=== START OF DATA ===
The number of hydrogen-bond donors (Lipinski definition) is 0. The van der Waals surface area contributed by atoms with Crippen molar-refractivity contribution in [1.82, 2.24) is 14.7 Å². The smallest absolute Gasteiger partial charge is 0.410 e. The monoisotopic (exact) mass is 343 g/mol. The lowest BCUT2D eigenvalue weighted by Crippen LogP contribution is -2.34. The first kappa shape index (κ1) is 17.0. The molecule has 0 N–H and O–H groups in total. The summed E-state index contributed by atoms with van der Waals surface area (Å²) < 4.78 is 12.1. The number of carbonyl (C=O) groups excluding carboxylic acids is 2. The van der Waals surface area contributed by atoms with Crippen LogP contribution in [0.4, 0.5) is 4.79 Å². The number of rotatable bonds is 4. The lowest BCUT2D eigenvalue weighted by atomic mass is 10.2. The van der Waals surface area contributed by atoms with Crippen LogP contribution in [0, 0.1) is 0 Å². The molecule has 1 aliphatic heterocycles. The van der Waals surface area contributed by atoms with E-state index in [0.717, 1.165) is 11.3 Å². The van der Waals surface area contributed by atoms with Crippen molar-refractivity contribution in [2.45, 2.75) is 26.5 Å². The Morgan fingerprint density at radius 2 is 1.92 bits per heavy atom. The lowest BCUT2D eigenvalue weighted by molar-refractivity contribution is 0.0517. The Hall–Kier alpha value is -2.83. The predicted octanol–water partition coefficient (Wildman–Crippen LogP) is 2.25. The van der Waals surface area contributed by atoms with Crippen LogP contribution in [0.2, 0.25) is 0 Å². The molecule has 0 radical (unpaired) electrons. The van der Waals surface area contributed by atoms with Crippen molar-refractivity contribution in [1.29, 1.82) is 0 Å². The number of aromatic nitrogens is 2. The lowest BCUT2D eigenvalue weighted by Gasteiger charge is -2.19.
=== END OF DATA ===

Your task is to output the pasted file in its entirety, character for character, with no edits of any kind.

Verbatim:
The number of hydrogen-bond donors (Lipinski definition) is 0. The van der Waals surface area contributed by atoms with Crippen molar-refractivity contribution in [1.82, 2.24) is 14.7 Å². The smallest absolute Gasteiger partial charge is 0.410 e. The monoisotopic (exact) mass is 343 g/mol. The lowest BCUT2D eigenvalue weighted by Crippen LogP contribution is -2.34. The first kappa shape index (κ1) is 17.0. The molecule has 0 N–H and O–H groups in total. The summed E-state index contributed by atoms with van der Waals surface area (Å²) < 4.78 is 12.1. The number of carbonyl (C=O) groups excluding carboxylic acids is 2. The van der Waals surface area contributed by atoms with Crippen LogP contribution in [0.4, 0.5) is 4.79 Å². The number of rotatable bonds is 4. The lowest BCUT2D eigenvalue weighted by atomic mass is 10.2. The van der Waals surface area contributed by atoms with Crippen LogP contribution in [0, 0.1) is 0 Å². The molecule has 1 aliphatic heterocycles. The van der Waals surface area contributed by atoms with E-state index in [0.717, 1.165) is 11.3 Å². The van der Waals surface area contributed by atoms with Crippen molar-refractivity contribution in [2.45, 2.75) is 26.5 Å². The Morgan fingerprint density at radius 2 is 1.92 bits per heavy atom. The lowest BCUT2D eigenvalue weighted by molar-refractivity contribution is 0.0517. The Hall–Kier alpha value is -2.83. The predicted octanol–water partition coefficient (Wildman–Crippen LogP) is 2.25. The van der Waals surface area contributed by atoms with Crippen LogP contribution in [0.2, 0.25) is 0 Å². The molecule has 0 radical (unpaired) electrons. The van der Waals surface area contributed by atoms with Crippen molar-refractivity contribution in [1.29, 1.82) is 0 Å². The number of aromatic nitrogens is 2. The lowest BCUT2D eigenvalue weighted by Gasteiger charge is -2.19.